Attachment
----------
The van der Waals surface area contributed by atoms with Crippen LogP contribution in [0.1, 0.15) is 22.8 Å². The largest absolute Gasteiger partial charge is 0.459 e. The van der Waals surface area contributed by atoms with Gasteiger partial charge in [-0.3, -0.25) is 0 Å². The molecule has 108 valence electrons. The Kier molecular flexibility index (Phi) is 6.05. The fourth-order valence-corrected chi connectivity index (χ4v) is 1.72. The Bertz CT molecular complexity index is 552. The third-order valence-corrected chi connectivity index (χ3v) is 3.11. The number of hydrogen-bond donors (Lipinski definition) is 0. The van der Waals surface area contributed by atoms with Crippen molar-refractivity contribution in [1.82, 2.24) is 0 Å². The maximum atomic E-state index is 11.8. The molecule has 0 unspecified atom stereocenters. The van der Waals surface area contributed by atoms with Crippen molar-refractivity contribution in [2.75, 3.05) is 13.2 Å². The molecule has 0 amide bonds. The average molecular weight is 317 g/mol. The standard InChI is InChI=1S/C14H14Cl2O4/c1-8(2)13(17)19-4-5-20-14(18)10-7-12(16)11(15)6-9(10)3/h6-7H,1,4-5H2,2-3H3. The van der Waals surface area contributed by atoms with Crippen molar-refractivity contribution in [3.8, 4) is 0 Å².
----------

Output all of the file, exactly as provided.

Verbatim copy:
The van der Waals surface area contributed by atoms with Crippen LogP contribution in [0.1, 0.15) is 22.8 Å². The largest absolute Gasteiger partial charge is 0.459 e. The van der Waals surface area contributed by atoms with Gasteiger partial charge in [-0.3, -0.25) is 0 Å². The molecule has 108 valence electrons. The Kier molecular flexibility index (Phi) is 6.05. The fourth-order valence-corrected chi connectivity index (χ4v) is 1.72. The Bertz CT molecular complexity index is 552. The third-order valence-corrected chi connectivity index (χ3v) is 3.11. The number of hydrogen-bond donors (Lipinski definition) is 0. The van der Waals surface area contributed by atoms with Crippen molar-refractivity contribution in [1.82, 2.24) is 0 Å². The maximum atomic E-state index is 11.8. The molecule has 0 unspecified atom stereocenters. The van der Waals surface area contributed by atoms with Crippen molar-refractivity contribution in [2.75, 3.05) is 13.2 Å². The molecule has 0 amide bonds. The average molecular weight is 317 g/mol. The standard InChI is InChI=1S/C14H14Cl2O4/c1-8(2)13(17)19-4-5-20-14(18)10-7-12(16)11(15)6-9(10)3/h6-7H,1,4-5H2,2-3H3. The van der Waals surface area contributed by atoms with Crippen molar-refractivity contribution in [3.8, 4) is 0 Å².